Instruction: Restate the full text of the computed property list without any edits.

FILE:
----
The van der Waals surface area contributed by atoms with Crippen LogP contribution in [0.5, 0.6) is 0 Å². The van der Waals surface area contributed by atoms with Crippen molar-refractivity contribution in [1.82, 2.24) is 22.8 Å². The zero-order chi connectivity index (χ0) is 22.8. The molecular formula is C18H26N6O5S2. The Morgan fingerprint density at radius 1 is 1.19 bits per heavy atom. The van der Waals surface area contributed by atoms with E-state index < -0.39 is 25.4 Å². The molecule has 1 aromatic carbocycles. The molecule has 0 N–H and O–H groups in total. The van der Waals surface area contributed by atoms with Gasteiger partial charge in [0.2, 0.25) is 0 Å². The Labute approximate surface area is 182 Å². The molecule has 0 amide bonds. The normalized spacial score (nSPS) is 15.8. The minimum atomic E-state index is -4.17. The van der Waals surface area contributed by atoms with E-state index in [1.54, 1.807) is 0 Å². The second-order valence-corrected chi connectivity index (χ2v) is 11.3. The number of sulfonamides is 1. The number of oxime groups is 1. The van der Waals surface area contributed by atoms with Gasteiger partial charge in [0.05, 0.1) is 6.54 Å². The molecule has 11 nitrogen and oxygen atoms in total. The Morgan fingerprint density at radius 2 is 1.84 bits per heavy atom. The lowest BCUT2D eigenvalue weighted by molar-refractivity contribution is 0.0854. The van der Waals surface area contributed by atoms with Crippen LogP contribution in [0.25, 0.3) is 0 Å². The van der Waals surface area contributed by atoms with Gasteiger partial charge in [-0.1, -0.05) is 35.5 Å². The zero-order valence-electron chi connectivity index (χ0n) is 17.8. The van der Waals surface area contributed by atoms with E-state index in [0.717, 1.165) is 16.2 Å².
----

The van der Waals surface area contributed by atoms with Crippen LogP contribution in [0.5, 0.6) is 0 Å². The van der Waals surface area contributed by atoms with Crippen molar-refractivity contribution in [1.82, 2.24) is 22.8 Å². The zero-order chi connectivity index (χ0) is 22.8. The molecular formula is C18H26N6O5S2. The Morgan fingerprint density at radius 1 is 1.19 bits per heavy atom. The van der Waals surface area contributed by atoms with E-state index < -0.39 is 25.4 Å². The molecule has 1 aromatic carbocycles. The molecule has 0 N–H and O–H groups in total. The van der Waals surface area contributed by atoms with Gasteiger partial charge in [0.2, 0.25) is 0 Å². The Labute approximate surface area is 182 Å². The molecule has 0 amide bonds. The normalized spacial score (nSPS) is 15.8. The minimum atomic E-state index is -4.17. The van der Waals surface area contributed by atoms with E-state index in [1.54, 1.807) is 0 Å². The second-order valence-corrected chi connectivity index (χ2v) is 11.3. The number of sulfonamides is 1. The number of oxime groups is 1. The van der Waals surface area contributed by atoms with Gasteiger partial charge in [0.05, 0.1) is 6.54 Å². The molecule has 11 nitrogen and oxygen atoms in total. The Morgan fingerprint density at radius 2 is 1.84 bits per heavy atom. The lowest BCUT2D eigenvalue weighted by molar-refractivity contribution is 0.0854. The van der Waals surface area contributed by atoms with Crippen LogP contribution in [0.25, 0.3) is 0 Å². The van der Waals surface area contributed by atoms with Gasteiger partial charge in [-0.1, -0.05) is 35.5 Å². The zero-order valence-electron chi connectivity index (χ0n) is 17.8. The van der Waals surface area contributed by atoms with E-state index in [0.717, 1.165) is 16.2 Å².